Title: Re: Me...a soundman?
Post by: Dave J on July 08, 2004, 03:04:51 am
Well, I don't know how much help these will be to you but I subscribe to 2 different FREE publications. Pro Sound News and Church Production Magazines. Another thing that helped me is that I have several friends that are also sound techs, some based on recording and the others on live. It is nice to have someone to turn to for help. I have done most of my learning from product websites, the study hall here, and experience. Feel free to contact me through the private messaging if you wish. Asking questions is the only way to find answers.

Dave in ATL
Title: Re: Me...a soundman?
Post by: Phil Ouellette on July 08, 2004, 08:53:13 am
I suggest you read everything in the study hall here.

You should join the CSC (Church Sound Check) discussion group.  This is an email list serv and it is specifically aimed at people running sound in churches. Sign up at www.churchsoundcheck.com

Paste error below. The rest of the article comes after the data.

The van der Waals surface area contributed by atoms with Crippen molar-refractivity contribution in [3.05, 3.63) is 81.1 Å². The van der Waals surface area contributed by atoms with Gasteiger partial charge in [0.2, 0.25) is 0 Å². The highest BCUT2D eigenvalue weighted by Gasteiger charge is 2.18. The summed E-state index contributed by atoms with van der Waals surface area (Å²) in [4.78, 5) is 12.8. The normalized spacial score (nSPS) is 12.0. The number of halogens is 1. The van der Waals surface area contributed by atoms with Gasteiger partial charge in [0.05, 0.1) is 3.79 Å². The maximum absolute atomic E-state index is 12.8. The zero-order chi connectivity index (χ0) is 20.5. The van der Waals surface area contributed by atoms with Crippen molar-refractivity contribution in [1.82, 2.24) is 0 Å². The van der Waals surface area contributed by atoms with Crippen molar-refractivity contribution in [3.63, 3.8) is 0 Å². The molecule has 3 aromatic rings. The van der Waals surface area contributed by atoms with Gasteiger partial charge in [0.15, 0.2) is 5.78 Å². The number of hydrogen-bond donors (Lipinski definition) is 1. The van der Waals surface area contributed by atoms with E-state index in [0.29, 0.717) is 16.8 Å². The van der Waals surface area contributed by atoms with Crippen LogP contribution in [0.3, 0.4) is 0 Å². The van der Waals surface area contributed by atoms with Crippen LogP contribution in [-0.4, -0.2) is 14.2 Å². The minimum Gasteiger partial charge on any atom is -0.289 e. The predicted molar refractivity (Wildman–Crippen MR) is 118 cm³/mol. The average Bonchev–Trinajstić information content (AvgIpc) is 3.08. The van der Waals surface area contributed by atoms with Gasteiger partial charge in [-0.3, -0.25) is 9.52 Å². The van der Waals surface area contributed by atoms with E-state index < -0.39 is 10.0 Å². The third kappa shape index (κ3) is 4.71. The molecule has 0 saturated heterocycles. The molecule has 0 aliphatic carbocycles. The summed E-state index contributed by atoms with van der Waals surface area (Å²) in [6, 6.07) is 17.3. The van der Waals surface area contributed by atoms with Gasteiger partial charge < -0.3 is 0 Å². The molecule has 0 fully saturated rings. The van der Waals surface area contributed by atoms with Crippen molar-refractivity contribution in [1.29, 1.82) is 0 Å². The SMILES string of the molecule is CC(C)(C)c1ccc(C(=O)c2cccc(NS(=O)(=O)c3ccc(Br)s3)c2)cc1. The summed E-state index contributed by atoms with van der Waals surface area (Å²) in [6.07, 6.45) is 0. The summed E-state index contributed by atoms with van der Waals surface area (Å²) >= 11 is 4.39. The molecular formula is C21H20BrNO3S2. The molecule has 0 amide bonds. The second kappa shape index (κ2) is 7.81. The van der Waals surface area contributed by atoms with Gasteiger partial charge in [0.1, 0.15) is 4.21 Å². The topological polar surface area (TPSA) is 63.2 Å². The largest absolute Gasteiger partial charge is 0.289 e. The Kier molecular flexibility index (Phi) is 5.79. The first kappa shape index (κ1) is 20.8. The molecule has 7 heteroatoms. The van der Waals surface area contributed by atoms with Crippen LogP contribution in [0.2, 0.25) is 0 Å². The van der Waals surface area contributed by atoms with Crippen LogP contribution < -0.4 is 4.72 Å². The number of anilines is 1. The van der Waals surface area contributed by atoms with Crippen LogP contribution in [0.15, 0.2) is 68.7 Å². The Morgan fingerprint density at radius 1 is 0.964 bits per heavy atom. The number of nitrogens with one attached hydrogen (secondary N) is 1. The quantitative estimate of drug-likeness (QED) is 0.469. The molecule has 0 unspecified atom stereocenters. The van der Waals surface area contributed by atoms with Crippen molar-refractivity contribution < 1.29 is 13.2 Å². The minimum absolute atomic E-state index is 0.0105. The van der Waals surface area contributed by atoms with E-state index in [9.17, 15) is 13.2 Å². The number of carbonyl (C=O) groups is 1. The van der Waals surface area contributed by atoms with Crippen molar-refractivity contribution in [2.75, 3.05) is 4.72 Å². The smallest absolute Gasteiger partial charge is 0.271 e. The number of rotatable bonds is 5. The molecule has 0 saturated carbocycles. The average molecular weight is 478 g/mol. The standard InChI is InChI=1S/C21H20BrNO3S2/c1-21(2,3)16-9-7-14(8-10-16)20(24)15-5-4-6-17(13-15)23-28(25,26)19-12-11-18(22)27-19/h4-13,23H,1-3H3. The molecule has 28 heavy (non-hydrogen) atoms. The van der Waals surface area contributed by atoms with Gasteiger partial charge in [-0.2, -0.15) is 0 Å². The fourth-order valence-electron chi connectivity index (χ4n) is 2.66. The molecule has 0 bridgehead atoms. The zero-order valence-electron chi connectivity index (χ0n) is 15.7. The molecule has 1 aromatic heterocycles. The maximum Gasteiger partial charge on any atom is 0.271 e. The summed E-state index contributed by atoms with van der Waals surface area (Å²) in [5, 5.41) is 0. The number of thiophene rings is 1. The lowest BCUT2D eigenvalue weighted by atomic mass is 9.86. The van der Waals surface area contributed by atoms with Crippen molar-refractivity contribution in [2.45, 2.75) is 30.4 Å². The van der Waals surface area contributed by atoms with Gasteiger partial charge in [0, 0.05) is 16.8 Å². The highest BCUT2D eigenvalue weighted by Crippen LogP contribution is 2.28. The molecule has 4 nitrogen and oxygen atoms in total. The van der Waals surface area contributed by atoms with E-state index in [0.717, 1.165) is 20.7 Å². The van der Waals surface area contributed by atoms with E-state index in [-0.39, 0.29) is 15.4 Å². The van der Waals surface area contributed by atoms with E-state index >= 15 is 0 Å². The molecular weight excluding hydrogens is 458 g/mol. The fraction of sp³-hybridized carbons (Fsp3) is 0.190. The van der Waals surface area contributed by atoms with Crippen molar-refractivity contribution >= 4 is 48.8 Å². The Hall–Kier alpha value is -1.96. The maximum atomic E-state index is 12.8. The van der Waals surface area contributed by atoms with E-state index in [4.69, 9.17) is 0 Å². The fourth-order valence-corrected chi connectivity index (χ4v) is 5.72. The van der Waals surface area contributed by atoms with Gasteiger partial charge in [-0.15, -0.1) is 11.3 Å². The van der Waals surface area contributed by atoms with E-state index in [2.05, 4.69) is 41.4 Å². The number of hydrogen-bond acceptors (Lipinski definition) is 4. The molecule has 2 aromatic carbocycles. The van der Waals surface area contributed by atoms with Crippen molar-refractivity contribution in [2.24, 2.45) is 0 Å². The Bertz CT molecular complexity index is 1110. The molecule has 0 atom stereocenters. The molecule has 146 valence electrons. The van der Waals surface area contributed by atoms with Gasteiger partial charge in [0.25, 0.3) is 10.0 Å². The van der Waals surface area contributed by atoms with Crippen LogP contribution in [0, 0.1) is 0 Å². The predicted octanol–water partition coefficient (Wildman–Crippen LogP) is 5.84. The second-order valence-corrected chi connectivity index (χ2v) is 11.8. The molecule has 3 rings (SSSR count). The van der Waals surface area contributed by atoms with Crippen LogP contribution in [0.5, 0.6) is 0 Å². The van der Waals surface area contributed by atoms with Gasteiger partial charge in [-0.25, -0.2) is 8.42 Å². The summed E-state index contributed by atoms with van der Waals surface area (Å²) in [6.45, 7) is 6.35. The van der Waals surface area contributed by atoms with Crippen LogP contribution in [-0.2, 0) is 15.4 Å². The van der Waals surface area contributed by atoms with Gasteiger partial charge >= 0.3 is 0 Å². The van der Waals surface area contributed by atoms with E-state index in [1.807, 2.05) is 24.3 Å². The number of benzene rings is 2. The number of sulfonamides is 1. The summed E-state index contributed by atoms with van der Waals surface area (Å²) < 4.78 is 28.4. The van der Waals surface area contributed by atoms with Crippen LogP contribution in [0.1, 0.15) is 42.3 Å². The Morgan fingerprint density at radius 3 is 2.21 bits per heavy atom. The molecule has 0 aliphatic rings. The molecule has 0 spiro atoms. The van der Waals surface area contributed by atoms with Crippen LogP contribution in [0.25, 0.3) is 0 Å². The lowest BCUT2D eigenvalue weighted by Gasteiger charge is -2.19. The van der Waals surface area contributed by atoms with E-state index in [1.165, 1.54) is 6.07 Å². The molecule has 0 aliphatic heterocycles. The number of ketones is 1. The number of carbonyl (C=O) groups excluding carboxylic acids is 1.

A couple of books you might want to consider picking up are:

For a more entry level kind of book check out "The Yamaha Guide To Sound Systems For Worship".

For a more in depth study guide take a look at "Sound Reinforcement Handbook Second Edition by Yamaha"

Don't be shy to ask your questions in the lounge also.

Phil
Title: Re: Me...a soundman?
Post by: Dave J on July 08, 2004, 05:36:56 pm
Phil,
Thanks for the link to the CSC group. I didn't know it existed and think I will be heading over. After looking at the survey questions, I think I need to go do some measuring Sunday and report back.
Thanks,
Dave in ATL
Title: Re: Me...a soundman?
Post by: Bob Currier on July 08, 2004, 08:40:19 pm